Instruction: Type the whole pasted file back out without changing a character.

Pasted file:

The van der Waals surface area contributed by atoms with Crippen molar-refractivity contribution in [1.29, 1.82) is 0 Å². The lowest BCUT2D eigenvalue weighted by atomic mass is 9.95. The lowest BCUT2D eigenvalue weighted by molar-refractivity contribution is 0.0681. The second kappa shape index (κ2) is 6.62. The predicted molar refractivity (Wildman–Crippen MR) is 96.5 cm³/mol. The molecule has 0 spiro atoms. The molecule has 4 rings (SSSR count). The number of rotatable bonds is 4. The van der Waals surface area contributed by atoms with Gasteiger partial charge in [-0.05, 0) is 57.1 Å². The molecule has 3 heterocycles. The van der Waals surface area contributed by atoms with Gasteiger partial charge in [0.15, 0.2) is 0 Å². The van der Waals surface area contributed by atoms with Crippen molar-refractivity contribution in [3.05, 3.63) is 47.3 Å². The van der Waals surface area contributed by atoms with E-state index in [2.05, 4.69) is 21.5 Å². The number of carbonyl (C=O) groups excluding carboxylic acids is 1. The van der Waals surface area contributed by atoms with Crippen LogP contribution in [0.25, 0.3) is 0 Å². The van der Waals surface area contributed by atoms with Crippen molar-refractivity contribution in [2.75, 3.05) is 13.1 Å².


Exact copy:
The van der Waals surface area contributed by atoms with Crippen molar-refractivity contribution in [1.29, 1.82) is 0 Å². The lowest BCUT2D eigenvalue weighted by atomic mass is 9.95. The lowest BCUT2D eigenvalue weighted by molar-refractivity contribution is 0.0681. The second kappa shape index (κ2) is 6.62. The predicted molar refractivity (Wildman–Crippen MR) is 96.5 cm³/mol. The molecule has 0 spiro atoms. The molecule has 4 rings (SSSR count). The number of rotatable bonds is 4. The van der Waals surface area contributed by atoms with Gasteiger partial charge in [-0.05, 0) is 57.1 Å². The molecule has 3 heterocycles. The van der Waals surface area contributed by atoms with Gasteiger partial charge in [0.15, 0.2) is 0 Å². The van der Waals surface area contributed by atoms with Crippen molar-refractivity contribution in [3.05, 3.63) is 47.3 Å². The van der Waals surface area contributed by atoms with E-state index in [2.05, 4.69) is 21.5 Å². The number of carbonyl (C=O) groups excluding carboxylic acids is 1. The van der Waals surface area contributed by atoms with Crippen LogP contribution in [0.25, 0.3) is 0 Å². The van der Waals surface area contributed by atoms with Crippen molar-refractivity contribution in [2.75, 3.05) is 13.1 Å².